More than 2,500 players are running around in the heat and humidity throughout NFL training camps across America, trying their best to make a team or make their team better. But a few players have decided that missing camp will help enhance their contract situation -- that withholding their services will force a team to concede money, thus meeting their demands or at least make serious concessions.
Some are even willing to forfeit $16,000 a day to demonstrate the seriousness of their stance. But does this work? Does missing camp really make a team nervous? What is really being accomplished with these holdouts?
Nothing. Absolutely nothing.
When a veteran player missed camp in the old days, as early as the mid-1980s, it might have been a serious issue. But today with all the minicamps, OTAs, and all the year-round training sessions, missing the first 10 days of camp is really nothing to worry about, especially for veteran players. In fact, missing a few weeks does not impact the team, or the prospects of a winning season.
Former Giants GM George Young used to say, "Players play, coaches coach, and scouts scout." Fairly simple logic, and he is right. Players will come and play football because that is what they do for a living.
It's not like Revis is suddenly going to join the E Street Band and hit the road with Bruce Springsteen. Revis will play football, but first he has to test the Jets' level of commitment to their stance.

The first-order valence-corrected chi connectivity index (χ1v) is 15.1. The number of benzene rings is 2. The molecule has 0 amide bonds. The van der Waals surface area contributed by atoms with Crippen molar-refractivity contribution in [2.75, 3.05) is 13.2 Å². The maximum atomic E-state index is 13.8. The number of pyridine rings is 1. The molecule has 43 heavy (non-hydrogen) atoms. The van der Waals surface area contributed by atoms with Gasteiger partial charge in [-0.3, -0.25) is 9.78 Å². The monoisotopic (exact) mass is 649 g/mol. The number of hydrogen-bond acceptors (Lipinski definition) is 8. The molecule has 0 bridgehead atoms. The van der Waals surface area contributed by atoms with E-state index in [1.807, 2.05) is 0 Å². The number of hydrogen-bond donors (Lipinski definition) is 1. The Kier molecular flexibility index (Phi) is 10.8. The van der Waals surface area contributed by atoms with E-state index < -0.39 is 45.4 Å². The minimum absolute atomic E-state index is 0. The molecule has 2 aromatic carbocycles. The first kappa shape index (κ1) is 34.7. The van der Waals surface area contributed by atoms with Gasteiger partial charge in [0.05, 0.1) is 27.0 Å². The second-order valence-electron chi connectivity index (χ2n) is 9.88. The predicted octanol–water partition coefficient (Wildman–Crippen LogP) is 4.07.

Now, this is not to imply that Revis doesn't have a good argument for being the highest paid corner in the league; because he does. But holding out isn't going to gain him more money. He has three more years left on his rookie deal. His holdout might sell more newspapers, it might promote more critics calling the owner cheap with cries to just "pay the man," but it won't get him any more money. In fact, it will cost him $16k per day.
Recently, Jets general manager Mike Tannenbaum received a five-year contract extension, one year after his team finished 9-7 (how valuable was the Jets' final five quarters of the 2009 season to Tannenbaum?) and two years after firing his friend, Eric Mangini. Now, some may ask, how does owner Woody Johnson pay Tannebaum and not Revis? Fair question, but there's an easy answer:
Tannenbaum is in charge of Johnsson's coin, which makes him more valuable to the owner than Revis' ability to shut down the best receivers in the league.
Johnson gave Tannenbaum a new deal to stand tall in the battle, to send a message to the agents that he is speaking for ownership. Tannenbaum needed a vote of strength to withstand the media criticism and scrutiny that comes when you battle a high-profile holdout.
Without the five years under his belt, Tannenbaum would not have been able to sell the Jets' position to Revis, or Nick Mangold, or David Harris, or any other player seeking more money. The chief negotiator must negotiate from a position of strength; Tannenbaum used these potential holdouts to gain more security from Johnson, in essence to help Johnson, but also to help himself.
Before training camp and Revis' holdout began, I am confident Tannenbaum did his best Bob Ryan impersonation from the HBO series Entourage, constantly asking Revis' representatives, "Is this something you might be interested in?" But each time, Tannenbaum probably didn't come up with either enough guaranteed dollars or total dollars to make the Revis camp happy.